Sunday, April 4, 2021

Cowboy Church #113 - Easter Service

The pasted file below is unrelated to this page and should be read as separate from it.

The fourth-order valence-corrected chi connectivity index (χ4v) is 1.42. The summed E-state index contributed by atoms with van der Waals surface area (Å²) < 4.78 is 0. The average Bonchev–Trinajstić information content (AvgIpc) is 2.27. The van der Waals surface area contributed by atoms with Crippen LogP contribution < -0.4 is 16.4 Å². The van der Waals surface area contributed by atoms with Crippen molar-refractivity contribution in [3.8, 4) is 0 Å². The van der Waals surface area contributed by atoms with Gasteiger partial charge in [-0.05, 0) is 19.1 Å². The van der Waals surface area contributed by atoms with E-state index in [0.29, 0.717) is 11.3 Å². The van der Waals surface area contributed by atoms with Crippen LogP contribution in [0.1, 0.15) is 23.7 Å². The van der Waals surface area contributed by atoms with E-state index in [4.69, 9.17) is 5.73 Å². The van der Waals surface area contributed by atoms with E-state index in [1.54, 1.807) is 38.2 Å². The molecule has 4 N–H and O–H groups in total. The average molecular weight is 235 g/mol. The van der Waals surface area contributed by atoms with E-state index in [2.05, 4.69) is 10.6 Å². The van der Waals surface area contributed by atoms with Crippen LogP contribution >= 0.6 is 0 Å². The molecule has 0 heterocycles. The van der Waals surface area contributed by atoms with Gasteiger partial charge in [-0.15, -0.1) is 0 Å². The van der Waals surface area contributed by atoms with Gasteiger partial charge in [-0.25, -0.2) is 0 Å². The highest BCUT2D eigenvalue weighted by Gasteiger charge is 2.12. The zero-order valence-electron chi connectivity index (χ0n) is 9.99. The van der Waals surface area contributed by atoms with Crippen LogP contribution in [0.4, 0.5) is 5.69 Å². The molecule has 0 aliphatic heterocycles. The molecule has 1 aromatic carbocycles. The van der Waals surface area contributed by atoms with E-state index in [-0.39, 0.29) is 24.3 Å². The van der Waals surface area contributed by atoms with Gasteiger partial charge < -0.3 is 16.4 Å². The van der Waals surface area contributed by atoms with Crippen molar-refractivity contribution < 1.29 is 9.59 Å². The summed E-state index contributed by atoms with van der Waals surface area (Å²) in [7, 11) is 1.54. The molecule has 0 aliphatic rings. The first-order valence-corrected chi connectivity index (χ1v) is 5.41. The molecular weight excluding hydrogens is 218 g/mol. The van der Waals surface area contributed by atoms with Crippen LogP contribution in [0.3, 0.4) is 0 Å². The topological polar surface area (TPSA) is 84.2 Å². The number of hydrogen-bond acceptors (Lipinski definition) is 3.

Hello my friends and happy Easter welcome to Cowboy Church's Easter service.